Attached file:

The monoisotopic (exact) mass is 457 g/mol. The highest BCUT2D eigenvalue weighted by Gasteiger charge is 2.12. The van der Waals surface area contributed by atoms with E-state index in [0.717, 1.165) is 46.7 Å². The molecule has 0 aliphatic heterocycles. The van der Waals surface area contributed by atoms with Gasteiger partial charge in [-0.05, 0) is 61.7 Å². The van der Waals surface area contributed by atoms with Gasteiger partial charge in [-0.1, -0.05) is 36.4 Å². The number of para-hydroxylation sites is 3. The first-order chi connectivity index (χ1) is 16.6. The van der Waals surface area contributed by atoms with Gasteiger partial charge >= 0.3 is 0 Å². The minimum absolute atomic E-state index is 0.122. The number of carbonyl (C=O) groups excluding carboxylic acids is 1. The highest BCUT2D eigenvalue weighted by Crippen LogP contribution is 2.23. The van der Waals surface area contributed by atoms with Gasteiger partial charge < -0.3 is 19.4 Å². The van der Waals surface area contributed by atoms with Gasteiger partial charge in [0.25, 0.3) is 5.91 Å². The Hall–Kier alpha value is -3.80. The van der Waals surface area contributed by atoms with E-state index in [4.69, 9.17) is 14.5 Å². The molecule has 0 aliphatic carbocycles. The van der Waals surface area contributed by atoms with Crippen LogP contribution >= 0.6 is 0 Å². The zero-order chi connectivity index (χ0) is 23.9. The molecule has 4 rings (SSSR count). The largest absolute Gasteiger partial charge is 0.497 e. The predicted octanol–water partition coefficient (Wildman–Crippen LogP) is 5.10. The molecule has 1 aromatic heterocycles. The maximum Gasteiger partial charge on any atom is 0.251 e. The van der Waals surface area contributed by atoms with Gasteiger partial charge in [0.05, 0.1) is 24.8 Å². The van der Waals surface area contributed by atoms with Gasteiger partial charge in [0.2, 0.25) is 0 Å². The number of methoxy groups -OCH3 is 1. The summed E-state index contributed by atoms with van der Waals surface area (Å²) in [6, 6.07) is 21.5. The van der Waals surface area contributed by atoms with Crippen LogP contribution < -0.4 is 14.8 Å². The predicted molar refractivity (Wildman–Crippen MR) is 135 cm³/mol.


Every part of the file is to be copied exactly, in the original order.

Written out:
The monoisotopic (exact) mass is 457 g/mol. The highest BCUT2D eigenvalue weighted by Gasteiger charge is 2.12. The van der Waals surface area contributed by atoms with E-state index in [0.717, 1.165) is 46.7 Å². The molecule has 0 aliphatic heterocycles. The van der Waals surface area contributed by atoms with Gasteiger partial charge in [-0.05, 0) is 61.7 Å². The van der Waals surface area contributed by atoms with Gasteiger partial charge in [-0.1, -0.05) is 36.4 Å². The number of para-hydroxylation sites is 3. The first-order chi connectivity index (χ1) is 16.6. The van der Waals surface area contributed by atoms with Gasteiger partial charge >= 0.3 is 0 Å². The minimum absolute atomic E-state index is 0.122. The number of carbonyl (C=O) groups excluding carboxylic acids is 1. The highest BCUT2D eigenvalue weighted by Crippen LogP contribution is 2.23. The van der Waals surface area contributed by atoms with Gasteiger partial charge < -0.3 is 19.4 Å². The van der Waals surface area contributed by atoms with Gasteiger partial charge in [0.25, 0.3) is 5.91 Å². The Hall–Kier alpha value is -3.80. The van der Waals surface area contributed by atoms with E-state index in [4.69, 9.17) is 14.5 Å². The molecule has 0 aliphatic carbocycles. The van der Waals surface area contributed by atoms with Crippen LogP contribution >= 0.6 is 0 Å². The zero-order chi connectivity index (χ0) is 23.9. The molecule has 4 rings (SSSR count). The largest absolute Gasteiger partial charge is 0.497 e. The predicted octanol–water partition coefficient (Wildman–Crippen LogP) is 5.10. The molecule has 1 aromatic heterocycles. The maximum Gasteiger partial charge on any atom is 0.251 e. The van der Waals surface area contributed by atoms with Gasteiger partial charge in [0.05, 0.1) is 24.8 Å². The van der Waals surface area contributed by atoms with Gasteiger partial charge in [0.2, 0.25) is 0 Å². The number of methoxy groups -OCH3 is 1. The summed E-state index contributed by atoms with van der Waals surface area (Å²) in [6, 6.07) is 21.5. The van der Waals surface area contributed by atoms with Crippen LogP contribution < -0.4 is 14.8 Å². The predicted molar refractivity (Wildman–Crippen MR) is 135 cm³/mol.